Far-Right Freedom Party, Vienna, Kurtz discussed on FT World Weekly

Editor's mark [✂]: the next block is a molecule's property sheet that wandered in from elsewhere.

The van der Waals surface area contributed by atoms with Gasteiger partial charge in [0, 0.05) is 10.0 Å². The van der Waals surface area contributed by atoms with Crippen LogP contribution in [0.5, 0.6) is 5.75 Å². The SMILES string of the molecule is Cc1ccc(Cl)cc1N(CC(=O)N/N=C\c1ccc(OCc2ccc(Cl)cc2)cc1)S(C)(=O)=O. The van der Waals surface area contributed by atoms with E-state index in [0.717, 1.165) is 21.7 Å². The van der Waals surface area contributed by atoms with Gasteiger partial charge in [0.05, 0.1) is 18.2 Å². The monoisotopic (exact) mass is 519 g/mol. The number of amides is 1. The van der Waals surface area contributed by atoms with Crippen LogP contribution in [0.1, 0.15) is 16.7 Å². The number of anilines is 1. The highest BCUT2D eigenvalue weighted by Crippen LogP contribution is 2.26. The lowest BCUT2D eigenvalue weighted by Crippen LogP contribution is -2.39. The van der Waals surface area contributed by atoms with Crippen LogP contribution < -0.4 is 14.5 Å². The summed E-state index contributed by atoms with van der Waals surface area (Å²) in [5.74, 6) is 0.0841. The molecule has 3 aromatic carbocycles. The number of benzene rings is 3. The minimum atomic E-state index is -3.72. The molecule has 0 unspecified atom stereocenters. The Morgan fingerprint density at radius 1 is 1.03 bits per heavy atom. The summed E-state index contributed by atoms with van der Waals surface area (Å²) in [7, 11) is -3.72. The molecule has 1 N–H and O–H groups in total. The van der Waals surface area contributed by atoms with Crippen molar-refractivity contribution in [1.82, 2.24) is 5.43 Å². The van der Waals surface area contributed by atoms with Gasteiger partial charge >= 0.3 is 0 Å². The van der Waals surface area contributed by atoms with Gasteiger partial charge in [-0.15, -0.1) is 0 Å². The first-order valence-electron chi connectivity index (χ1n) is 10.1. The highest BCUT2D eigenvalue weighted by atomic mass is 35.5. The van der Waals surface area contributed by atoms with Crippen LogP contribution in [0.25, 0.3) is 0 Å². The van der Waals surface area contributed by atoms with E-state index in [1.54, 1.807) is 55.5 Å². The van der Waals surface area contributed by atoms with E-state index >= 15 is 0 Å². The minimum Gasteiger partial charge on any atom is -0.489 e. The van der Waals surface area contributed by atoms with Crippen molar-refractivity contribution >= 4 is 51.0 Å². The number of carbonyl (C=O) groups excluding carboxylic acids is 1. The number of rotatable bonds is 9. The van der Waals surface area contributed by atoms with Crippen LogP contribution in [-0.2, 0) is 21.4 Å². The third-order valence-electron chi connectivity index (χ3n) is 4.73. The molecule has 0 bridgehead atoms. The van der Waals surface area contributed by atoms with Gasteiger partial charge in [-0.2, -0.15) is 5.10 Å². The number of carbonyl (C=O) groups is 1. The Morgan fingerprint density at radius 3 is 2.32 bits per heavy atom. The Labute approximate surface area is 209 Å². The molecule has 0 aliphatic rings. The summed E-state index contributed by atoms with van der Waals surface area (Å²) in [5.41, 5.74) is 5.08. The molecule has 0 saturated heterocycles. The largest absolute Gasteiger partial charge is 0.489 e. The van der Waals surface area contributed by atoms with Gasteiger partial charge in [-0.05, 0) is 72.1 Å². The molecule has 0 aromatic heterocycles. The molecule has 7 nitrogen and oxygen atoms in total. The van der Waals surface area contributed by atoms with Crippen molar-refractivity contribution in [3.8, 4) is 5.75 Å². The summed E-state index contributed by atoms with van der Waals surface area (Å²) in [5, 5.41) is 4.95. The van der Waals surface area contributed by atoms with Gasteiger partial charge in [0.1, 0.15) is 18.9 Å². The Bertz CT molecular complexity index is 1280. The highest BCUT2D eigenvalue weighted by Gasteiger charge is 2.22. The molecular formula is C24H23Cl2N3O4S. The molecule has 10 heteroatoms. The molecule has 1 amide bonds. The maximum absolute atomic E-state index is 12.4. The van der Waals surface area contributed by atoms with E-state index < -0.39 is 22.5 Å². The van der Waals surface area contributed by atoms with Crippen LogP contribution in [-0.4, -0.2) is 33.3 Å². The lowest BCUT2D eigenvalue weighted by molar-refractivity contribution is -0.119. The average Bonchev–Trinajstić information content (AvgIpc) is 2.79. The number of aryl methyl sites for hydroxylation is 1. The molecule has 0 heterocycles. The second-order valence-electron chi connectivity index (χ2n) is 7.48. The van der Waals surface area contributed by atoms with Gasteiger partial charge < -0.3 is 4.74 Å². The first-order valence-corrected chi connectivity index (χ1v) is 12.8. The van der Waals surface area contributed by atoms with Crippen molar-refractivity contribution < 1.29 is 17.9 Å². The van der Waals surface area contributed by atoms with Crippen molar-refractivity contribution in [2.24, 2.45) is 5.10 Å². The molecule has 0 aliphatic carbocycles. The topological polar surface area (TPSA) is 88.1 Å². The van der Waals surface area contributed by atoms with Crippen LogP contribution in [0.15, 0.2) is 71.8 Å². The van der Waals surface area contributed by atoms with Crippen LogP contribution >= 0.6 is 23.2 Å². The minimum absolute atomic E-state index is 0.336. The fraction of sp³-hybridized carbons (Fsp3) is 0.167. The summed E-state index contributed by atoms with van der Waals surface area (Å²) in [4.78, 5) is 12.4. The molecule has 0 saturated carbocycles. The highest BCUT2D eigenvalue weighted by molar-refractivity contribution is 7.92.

The financial times, as new headquarters in Bracken house, I'm getting in Rachman, and today, we're discussing Austria, where the governing coalition has just collapsed after the far-right Freedom Party were discredited by a sting operation by journalists apparently that showed them apparently open to corruption and to Russian influence. Joining me to discuss on. This is European editor, Ben who'll here in the studio in London. And on the line from Vienna. Our correspondent there Sam Jones Ben festival. It's a slightly convoluted tale. Can you describe what happened? Yes. So Hunterston star who was deputy chancellor of Austria and leader of the far-right Freedom Party was filmed in a covert recording in a Spanish villa discussing illicit party donations in return for government contracts with a wealthy, Russian or woman proposing to be the niece of Russian oligarch. This video was filmed in two thousand seventeen. Before the parliamentary elections, so before he took power, and that doesn't seem to be any evidence that he ever followed through on these discussions, but it was clearly to bigger political scandal for him or for Sebastian Kurz, the chancellor, to ignore and was forced to resign as party leader. And as vice chancellor, so Sam you're in Vienna. I mean did this threaten the actual government itself? While is chancellor Sebastian Kurz, who is a sort of wonder kin of European politics, only thirty two years old and much praised in some circles up until now. How's he coping yet? It precipitated a full-on government crisis as soon as they moved to get rid of stock. He resigned there was then this question over the future of the rest of the year ministers in the cabinet of which, there are four and among the ministries, they control our defense, and the ministry of the interior, being particularly sensitive ones given the revelations in this video and so- Kurtz made clear eventually on some. Sunday that he would like the entire esta ministerial team to resign. And then they resisted him, and eventually, when he tried to get rid of Herbert kick, oh, the interior minister, the FBI resigned on mass and they've gone into opposition against the government and we still actually don't know whether Kurtz will be able to weather this crisis because there is a no confidence vote now scheduled against him on Monday. And so far, the social Democrats who have in their power to decide the outcome of that vote really of sort of wavered as to whether they will or they won't support Kurtz, the key question for them being that. There are the actual elections coming up in September. And those are the sort of prize, they need to focus on, really rather than getting distracted by this political crisis of the moment. So Ben, let's look at the wider European context because I'm an Australia's relatively small country. But this scandal has happened on the eve of the European parliamentary elections, in which the rise of the foul writer, which the Freedom Party. An important component is a big big theme. So how does this fit into the broader European picture will? It's obviously an embarrassment to the other far right? Parties who have teamed up with the Freedom Party, Matteo Salvini, the leader of the hard right league in Italy is orchestrating a new alliance of which the Freedom Party was going to be part. And so the question is, whether it rebounds in those various, national campaigns. Emmanuel Macron, France's certainly using it as a stick to beat marine Le Pen, the French follow right leader, but we'll have to see how it will pan out. I think the significant thing is that Sebastian cooks was blazing. A trail that many conservatives want to go down in Europe, which is shifting away from sort of consensual Centigram, politics, two more right wing, politics, where the center, right? People's parties of Europe, actually cooperate with hard-right parties and take European a more right wing direction. That's what courts was doing in Austria. And that's what quite a few of a nationalist forces, want to do on a European scale. And the fact that it blown up in Vienna. I think presages pretty badly for that kind of route to a more conservative European politics because Amancio, say courts was a bit of a hero. She some on the right in Germany, where I was last week, a lot of people, this is just before the scandal broke, what talking about him as offering a potential model for German politics, which had got sort of, as they saw it stuck in the sort of squishy center. Merckel not really a conservative, as they sort, and that maybe this could be a coach in future for Germany, but perhaps that looks less convincing. Now, I think he probably does. I think he probably has much of the time that he's being chancellor. He has been a bit of a hero for conservatives in Germany, who are fed up with Angela Merkel's centrism and still can't forgive her for opening German doors to the migrant influx in two thousand fifteen in two thousand sixteen and I think he's not just considered in Germany conserved his. In france. Conservatives in Spain who feel that cooks may be had the answer to an insurgent far right? Which is you move onto some of their territory, you may be cooperate with them. But you contain them that way electorally now to a degree that is what happened in Australia in the sense that courts and his People's Party all pretty popular. And they have managed to stop the Freedom Party from overtaking them. But many would argue well what cost essentially, he enabled the Freedom Party to come into power and to do things, which normal center, right parties, wouldn't do vilifying, Muslim, immigrants and infiltrating the security services. So there was a price to pay and the question for courts is whether that damages him politically, and Sam, I mean, this whole question of Russian influences a fascinating, one isn't it because I mean it should be noted that the people that Straka was interviewed with were not actually representing Russian interests. It was a sting and. Yet via generally in this current government has become a source of more welcoming port for Putin's Russia, which is looking for ways of breaking the European Union and Bogo on them. Yeah, I mean, there's sort of two elements to this really one is the story of the F, and the Freedom Party that is, and their particular embrace of Russia, which has been a project is being an intrinsic part of their modernisation, if you like they're sort of turnaround from being a quite traditional if you like nasty Nazi party into a more outward-looking open looking far right? Populist party, which is a good undistracted, and that fifteen year project right from the get-go involved relations with Russia. And of course, the timing worked that because it was around the mid-2000s that Putin began his own turned toward social conservatism in Russian politics to shore up his own political base. So the ideological currents they're made sense. That, that link should develop. But really, since then there's been this infused Jassem to put it mildly for all things Russia, and Russian policy. And it's not just the F, B, O main party. But also all of these organizations the student societies, the youth movements that are connected with them that have mushroomed in Vienna and made the city, a real hub for Russian influence in Europe. The second part to this question, though, is actually the much longer standing historical connections between Austria, and the Austrian state and Russia, because the unsaid part of this story is that actually the Russian government still has excellent contacts. If not better contacts between longstanding senior figures in the Kremlin and mainstream Australian parties and every Australian government of the past fifty or so years, has been very careful to cultivate relations with Russia and for the Russians as well their relationship with the FBI is really just one of convenience. I think based on the fact that the F B owes becoming. This major political force in Australia, and therefore, they needed contact with them. But they've been quite careful the Russians one of the open questions about this struck a video was. Why was then no money previously. That had actually come from Russia. Why was struck her having to accept this money from this as Russian in less? He didn't have money material support from Russia analysts we've spoken to here, sort of seemed to suggest will that portrays the reality of the situation that the has this ideological bond, but not really much of a substantive bond with Russia. And actually, the substantial connections are still with the mainstream Australian parties and Ben. I'm going back to the pan-european side of it, of course, this question of sympathy for Russia is a bit of a theme that runs through all of the resurgent far-right from Salvini league in this lead FDA and Germany lapenne in France. In a way, I suppose for those who grew up in the Cold War was sort of the right as the titular. Urging to Russia. It's an interesting change, isn't it it is. Although would say clearly Vladimir Putin and his style of government and his disparaging of a decadent west sort of fits in with a lot of the far-right narrative, and also autocratic ruler who is not constrained by political correctness or constitutional niceties. The one thing though, is that it doesn't unite all of the nationalist ultra conservative movements in Europe at all. In fact, it's quite a big fault line running through them. And it's why ultimately Poland's law and Justice party will not join with Salvini instructor and lapenne because they distrust Russia, too much. And their view is also echoed, I think, by this Weeden Democrats and possibly some of the other Nordic countries. So I think it's the one reason why you will not have one super far right nationalist party in Europe because of differences over this question. And finally, Sam we've spoken about the way in which the coulds brand. If you like has been damaged perhaps temp. Early in the rest of Europe. Does he still though seem to be likely to be in command of Austrian politics? I mean, how people reading this envenom it's been a tumultuous couple of days where just two days ago. For example, the social Democrats seem to be saying they were going to support the no confidence vote, and then the peo- like they might be supported in that which would have been enough to get rid of Kurtz. But I think he will maintain his grip on the chancellery. I mean for one thing in all of the press, conferences, he has given his performance has been a sort of model of command and authority and control and is very much trying to play the statesman card. He has been helped an awful lot in that by Australia's president Alexander van der Bellen who's a much older figure, but also somebody from a liberal background, who is therefore able to bring along a lot of the center ground in Austria with him. And because he's been working with Kurtz over the past few days. I think that's been the crucial element. That's allowed Kurtz, too. Maintain his credibility, assuming he survives Mondays no confidence vote, which I think he probably will, but could be famous last words, then, of course, we then have a number of months until the September election. And I don't think anyone in that time is going to be seeking to bring down the government because it will be too bad for the campaigning because it will allow Kurtz who still is a member of the largest and most Popular Party in Austria, and still has extremely strong, personal opinion polling ratings. It will allow him to portray himself as the candidate stability and his opponents as those who are seeking to destabilize the Austrian state. Okay. Well, it sounds like we haven't heard the last of item is to cuts all the F B O, but we'll leave it there for now. Thank you very much indeed, to Sam Jones in Vienna to Ben who here in the studio in London..